Complaint Alleges SEC Watchdog Retaliated Against Whistleblowers

Who blows the whistle on the whistleblowers?

Nobody – if they can help it.

In yet another example of big-government hypocrisy allegedly committed by an office meant to hold other government employees accountable, the Wall Street Journal is reporting that the watchdog for the Securities and Exchange Commission has himself become the subject of complaints by several whistleblowers. At least two employees working for SEC Inspector General Carl Hoecker have filed complaints to a different federal whistleblower-protection agency, alleging that he and his senior staff retaliated against them for calling out misconduct within the inspector general’s office, according to the Wall Street Journal.

The SEC watchdog encourages staff at the top securities regulator to blow the whistle on misconduct and fraud involving SEC employees, from insider trading to expense fraud.

The whistleblowers also reported the allegations to Sen. Chuck Grassley, chairman of the bipartisan Senate Whistleblower Protection Caucus, which focuses on laws and other issues affecting whistleblowers. A Grassley spokesman said he is “looking into the matter, and his office intends to reach out to the whistleblowers in question to see what can and should be done."

Of course, the office has vigorously denied the allegations. Raphael Kozolchyk, a spokesman for the SEC IG, said “a number of the claims contain significant factual inaccuracies, while others are grossly misleading.” He added that the office does “not comment on ongoing personnel matters."

The whistleblower-retaliation allegations stem from complaints made to Hoecker last year by at least three officials in his office. The complaints allege misconduct by two of their fellow employees. The Office of Special Counsel, whose mission is to protect federal whistleblowers, is reportedly investigating the retaliation allegations. The office has the power to prosecute cases before an independent board, which can order agencies to pay compensation to harmed employees. A spokeswoman for the office declined to comment.

Initially, the two complainants at the center of the allegations filed complaints with the head of the SEC IG office – which operates independently of the agency it’s supposed to monitor – after noticing that two employees, a senior supervisor and one of his subordinates, were engaging in what appeared to be an office affair. The two would sneak away for “long lunches” during workdays, something the whistleblowers said amounted to time and attendance fraud.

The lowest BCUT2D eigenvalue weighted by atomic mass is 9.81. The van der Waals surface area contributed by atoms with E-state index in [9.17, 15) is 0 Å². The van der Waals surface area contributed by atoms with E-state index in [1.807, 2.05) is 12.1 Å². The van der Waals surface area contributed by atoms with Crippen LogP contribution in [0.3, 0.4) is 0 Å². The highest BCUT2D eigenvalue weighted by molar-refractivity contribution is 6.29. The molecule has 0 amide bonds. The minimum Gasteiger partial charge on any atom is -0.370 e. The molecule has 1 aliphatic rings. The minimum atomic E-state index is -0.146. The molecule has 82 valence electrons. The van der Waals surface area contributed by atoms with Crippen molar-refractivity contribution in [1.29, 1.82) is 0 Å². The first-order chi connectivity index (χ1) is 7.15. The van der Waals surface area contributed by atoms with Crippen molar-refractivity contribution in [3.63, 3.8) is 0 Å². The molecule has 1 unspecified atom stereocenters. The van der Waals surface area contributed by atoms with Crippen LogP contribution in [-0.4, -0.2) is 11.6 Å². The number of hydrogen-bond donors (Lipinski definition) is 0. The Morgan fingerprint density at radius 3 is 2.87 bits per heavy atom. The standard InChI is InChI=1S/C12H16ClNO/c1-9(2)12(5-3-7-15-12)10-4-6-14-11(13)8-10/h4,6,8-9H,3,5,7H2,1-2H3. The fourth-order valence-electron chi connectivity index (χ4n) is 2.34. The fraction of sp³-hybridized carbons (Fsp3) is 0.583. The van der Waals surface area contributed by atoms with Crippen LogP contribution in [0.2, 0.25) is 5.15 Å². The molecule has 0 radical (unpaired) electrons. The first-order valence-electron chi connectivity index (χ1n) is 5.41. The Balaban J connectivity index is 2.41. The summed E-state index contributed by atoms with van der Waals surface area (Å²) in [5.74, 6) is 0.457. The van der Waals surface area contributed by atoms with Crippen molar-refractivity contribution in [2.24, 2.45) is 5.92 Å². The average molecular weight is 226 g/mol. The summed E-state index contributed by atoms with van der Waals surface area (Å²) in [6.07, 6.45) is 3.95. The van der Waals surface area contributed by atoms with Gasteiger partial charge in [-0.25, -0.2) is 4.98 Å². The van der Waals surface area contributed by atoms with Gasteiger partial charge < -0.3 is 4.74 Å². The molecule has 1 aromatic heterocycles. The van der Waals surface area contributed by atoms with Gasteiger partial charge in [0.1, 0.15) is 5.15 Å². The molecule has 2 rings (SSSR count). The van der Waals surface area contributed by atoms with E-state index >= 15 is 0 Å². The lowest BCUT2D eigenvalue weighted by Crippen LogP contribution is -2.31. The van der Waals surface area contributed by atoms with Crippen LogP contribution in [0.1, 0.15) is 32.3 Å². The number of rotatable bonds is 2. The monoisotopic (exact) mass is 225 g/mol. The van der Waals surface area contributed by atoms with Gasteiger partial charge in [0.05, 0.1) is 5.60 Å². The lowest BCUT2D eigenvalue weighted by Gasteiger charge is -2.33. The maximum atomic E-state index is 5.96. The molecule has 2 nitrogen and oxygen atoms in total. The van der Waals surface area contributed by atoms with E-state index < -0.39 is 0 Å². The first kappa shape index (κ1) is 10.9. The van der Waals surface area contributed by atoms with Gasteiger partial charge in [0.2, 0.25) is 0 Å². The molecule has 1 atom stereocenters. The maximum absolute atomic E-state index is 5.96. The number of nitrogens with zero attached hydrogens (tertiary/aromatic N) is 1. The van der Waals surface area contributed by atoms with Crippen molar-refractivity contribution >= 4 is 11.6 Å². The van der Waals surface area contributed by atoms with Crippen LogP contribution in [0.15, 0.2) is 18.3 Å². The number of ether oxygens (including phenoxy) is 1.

The allegations center on potential time and attendance fraud by a supervisor in the inspector general’s office and a junior subordinate. The complainants said the two employees regularly disappeared together for several hours during workdays and engaged in inappropriate conduct in the office. Neither of the two employees responded to requests for comment.


The SEC Office of Inspector General referred the complaints to a federal prosecutor, who declined to pursue the case, according to documents reviewed by the Journal. The office’s own civil internal investigation of the complaints found insufficient evidence to conclude the two employees had an inappropriate relationship, but noted that “the supervisor created the appearance” of such a relationship, according to a public report earlier this year that didn’t name the individuals concerned. The report said the conduct had been addressed by management with the two individuals through remediation plans.


The whistleblowers’ concerns focus on how Hoecker handled their complaints. Inspectors general are meant to encourage whistleblowing. The whistleblowers allege they instead suffered retaliation and that the internal investigation wasn’t sufficiently independent to be fair.

Initially, the case was assigned to two senior investigators at the agency, one of whom had hired the two employees at the center of the case. But then Hoecker intervened by assigning one of the two employees under scrutiny to rewrite the agencies procedures to remove certain sections prohibiting conflicts of interest between employees. The two whistleblowers also said they were retaliated against, though it’s not clear exactly how.

Carl Hoecker

In their initial complaint, the whistleblowers alleged that Hoecker refers to the SEC commissioners as his “bosses” – which shouldn’t be true for the supposedly independent inspector general’s office.

The SEC Office of Inspector General internal probe was initially jointly led by two senior officials in the office, including a senior investigator who hired and supervised the two employees at the center of the complaints, the people familiar with the matter said. The investigator helped interview the complainants and refer the issue to prosecutors, according to documents obtained under public-records requests.


Hoecker also appointed one of the two employees under investigation to help coordinate a review of procedures in the inspector general’s office, according to documents reviewed by the Journal. The review, overseen by the inspector general, removed language designed to prevent conflicts of interest affecting internal investigations, such as allegedly happened in this case, according to the documents.


The complaints additionally allege that Mr. Hoecker, whose office is by law independent from the SEC, regularly refers to the commissioners who run the agency as his “bosses.”

Eventually, the IG’s office referred the complaints to a federal prosecutor who declined to take action.  The office’s own civil internal investigation of the complaints found insufficient evidence to conclude the two employees had an inappropriate relationship, but noted that “the supervisor created the appearance” of such a relationship, according to a public report earlier this year that didn’t name the individuals concerned. The report said the conduct had been addressed by management with the two individuals through remediation plans.